Beer News EXTRA !
Beer and Baseball
Frofthy Beer
Why does beer frofth?  Bubbles
form under the influence of
escaping carbon dioxide; the walls
of the bubbles consist of various
proteins and carbohydrates present
in the beer such as dextrins, barley
malt proteins, ions from the water
and bitter principles from the hop.
These substances reduce the
surface tension of the water and
thus prevent the formation of
water droplets.

The walls of the bubbles are not
evenly thick. Under the influence of
various factors, including gravity,
surface tension and capillary action,
the thicker parts of the bubbles
become thicker, with the final result
that the bubbles burst. After a
certain time the thickness of the
head is halved: this half-life is
usually110 seconds very  
unsatisfactory for some brewers
who make use of froth stabilizers to
prolong the time.
Have a lambic- To be called Lambic, a beer must be brewed in
the Senne River Valley around Brussels, where these particular wild
yeasts dominate. Brouwerij Lindemans, a traditional Lambic brewer,
is in Vlezenbeek, just outside Brussels.  The beer is brewed with a
blend of pale malted barley and 30 percent unmalted wheat. The
hops are deliberately aged, so they add a preservative quality but
little hop bitterness. After the boil, instead of transferring the wort
(the boiled water, hops, barley and wheat) to a closed fermenter
and adding yeast, the wort goes into shallow containers open to the
air, called coolships. The Senne Valley wild yeast lands on the liquid
and goes to work.


Beer and Taxes- Have a beer, and do your taxes. That's the
idea behind accountant Carmine Sodora's Tavern Tax service.
Instead of an office, the northern New Jersey accountant meets
some of his clients at bars. Last year, Sodora had 25 tavern clients.
But Sodora said word of mouth has been good and he expects to
handle more this year. Hank Swormstedt, of Hoboken (NJ), is one of
those getting his taxes done over a brew. He said it's more personal
and more comfortable than doing it in an office. Along with tax
advice, Sodora also offers peanuts to his bar clients.


Pouring a perfect pint - Here's how Guinness Brewmaster
Fergal Murray pours a perfect pint:
Use a clean, dry glass -- preferably an Imperial 20-ounce pint with
branded logo
Hold the glass at a 45-degree angle and never allow the spout to
touch the beer or glass
The Pour: Pull faucet down and allow beer to fill glass. You will see
the surge commence
The Settle: Allow the nitrogen bubbles create the theater and
wonderful surge event, creating the beautiful creamy head
The Top Up: The beer has settled (there is a distinct gap between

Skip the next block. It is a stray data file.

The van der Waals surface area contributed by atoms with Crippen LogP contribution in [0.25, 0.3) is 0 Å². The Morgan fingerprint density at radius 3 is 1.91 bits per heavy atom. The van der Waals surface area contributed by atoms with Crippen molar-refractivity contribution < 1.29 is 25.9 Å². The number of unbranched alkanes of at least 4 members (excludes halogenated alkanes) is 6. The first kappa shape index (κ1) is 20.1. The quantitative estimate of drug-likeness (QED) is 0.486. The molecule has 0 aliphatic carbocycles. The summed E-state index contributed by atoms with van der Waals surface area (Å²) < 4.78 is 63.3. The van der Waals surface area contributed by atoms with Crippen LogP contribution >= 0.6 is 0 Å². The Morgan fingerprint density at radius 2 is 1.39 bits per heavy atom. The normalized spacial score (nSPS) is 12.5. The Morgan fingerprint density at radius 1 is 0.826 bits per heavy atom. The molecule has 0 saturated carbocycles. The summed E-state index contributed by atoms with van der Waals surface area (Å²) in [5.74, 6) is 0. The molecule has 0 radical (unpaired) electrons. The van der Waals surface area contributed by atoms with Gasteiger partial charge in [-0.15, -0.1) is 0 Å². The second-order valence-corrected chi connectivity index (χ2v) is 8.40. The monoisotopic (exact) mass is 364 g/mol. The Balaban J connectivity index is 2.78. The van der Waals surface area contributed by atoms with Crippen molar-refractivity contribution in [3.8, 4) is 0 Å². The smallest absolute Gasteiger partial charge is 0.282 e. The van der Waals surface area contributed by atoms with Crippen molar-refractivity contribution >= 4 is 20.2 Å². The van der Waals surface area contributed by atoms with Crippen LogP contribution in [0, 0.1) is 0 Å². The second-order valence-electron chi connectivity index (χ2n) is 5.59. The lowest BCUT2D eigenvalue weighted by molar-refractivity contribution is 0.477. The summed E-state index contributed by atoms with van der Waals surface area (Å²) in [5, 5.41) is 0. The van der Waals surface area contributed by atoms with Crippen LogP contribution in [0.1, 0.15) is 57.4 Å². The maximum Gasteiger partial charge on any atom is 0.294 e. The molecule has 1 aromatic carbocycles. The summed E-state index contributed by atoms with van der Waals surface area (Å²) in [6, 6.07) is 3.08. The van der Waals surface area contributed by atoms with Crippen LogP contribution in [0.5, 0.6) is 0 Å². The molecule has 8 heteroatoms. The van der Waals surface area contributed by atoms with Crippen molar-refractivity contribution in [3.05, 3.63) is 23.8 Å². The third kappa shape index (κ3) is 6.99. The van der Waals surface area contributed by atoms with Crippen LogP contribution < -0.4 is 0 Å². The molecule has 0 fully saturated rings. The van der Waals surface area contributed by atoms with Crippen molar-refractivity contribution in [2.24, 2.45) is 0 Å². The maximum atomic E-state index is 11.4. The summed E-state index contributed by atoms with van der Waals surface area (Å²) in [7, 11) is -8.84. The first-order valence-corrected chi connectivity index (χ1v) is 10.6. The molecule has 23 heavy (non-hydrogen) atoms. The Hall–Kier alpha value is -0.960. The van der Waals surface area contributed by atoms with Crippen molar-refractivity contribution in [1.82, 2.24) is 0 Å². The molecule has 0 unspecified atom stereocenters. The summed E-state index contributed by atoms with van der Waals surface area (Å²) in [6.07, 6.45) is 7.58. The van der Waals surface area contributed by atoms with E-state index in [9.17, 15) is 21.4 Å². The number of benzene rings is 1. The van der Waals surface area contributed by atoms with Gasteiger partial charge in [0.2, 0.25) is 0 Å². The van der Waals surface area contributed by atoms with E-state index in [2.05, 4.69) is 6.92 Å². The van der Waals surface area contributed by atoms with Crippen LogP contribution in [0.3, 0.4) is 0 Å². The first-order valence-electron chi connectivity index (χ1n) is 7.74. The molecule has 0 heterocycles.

dark liquid and head) and the glass is topped up slowly to create a
domed effect with the head proud of the glass
QUICK HITS
Beer Spray Party

A Japanese hotel is now offering the ultimate experience for those men
who just want to get together and spray each other down
with a golden shower of beer.

For only $168 a night, the Maruni Hotel Isenosato's Beer Spray Party
Plan gives the average working man the chance to live it up like they've
just won the World Series, the Mainichi Daily News reports.
"We get people to have a banquet and after they've finished move them
into a party room where they can pour beer over each other,"
said a hotel spokesman.

"The parties are normally held in honor of someone and if that's the case,
we keep it a secret from the guest of honor, who's led into the room
blindfolded," he said. "We take the blindfold off and let everybody start
spraying booze around."

TheBeer, naturally, is extra. Plan on around three bottles per person,
the spokesman said, at about $7 a pop.

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A beer ad seen in Japan featuring the Boston
Red Sox new pitching sensation, Daisuke
Matsuzaka ,is creating controversy in the States.

In the United States, beer cannot be consumed in
TV ads and Major League Baseball does not
allow its players to endorse alcohol domestically.
Those rules do not apply to international markets,
however.

The ad is consistent with what's acceptable in the
Japanese marketplace, said a spokesperson
yesterday from Major League Baseball
International, which mandated that the ad include
a Drink Responsibly message at the end.  "We
did approve it with him drinking the beer outside
of his uniform. It's a type of commercial that is
really commonplace in Japan. It is not really that
farfetched even though it would not be allowed in
the US" said MLB International spokesperson
Charles Dwitghwood. He added that Matsuzaka's
endorsement deal with Asahi Beer preceded his
signing with the Red Sox.
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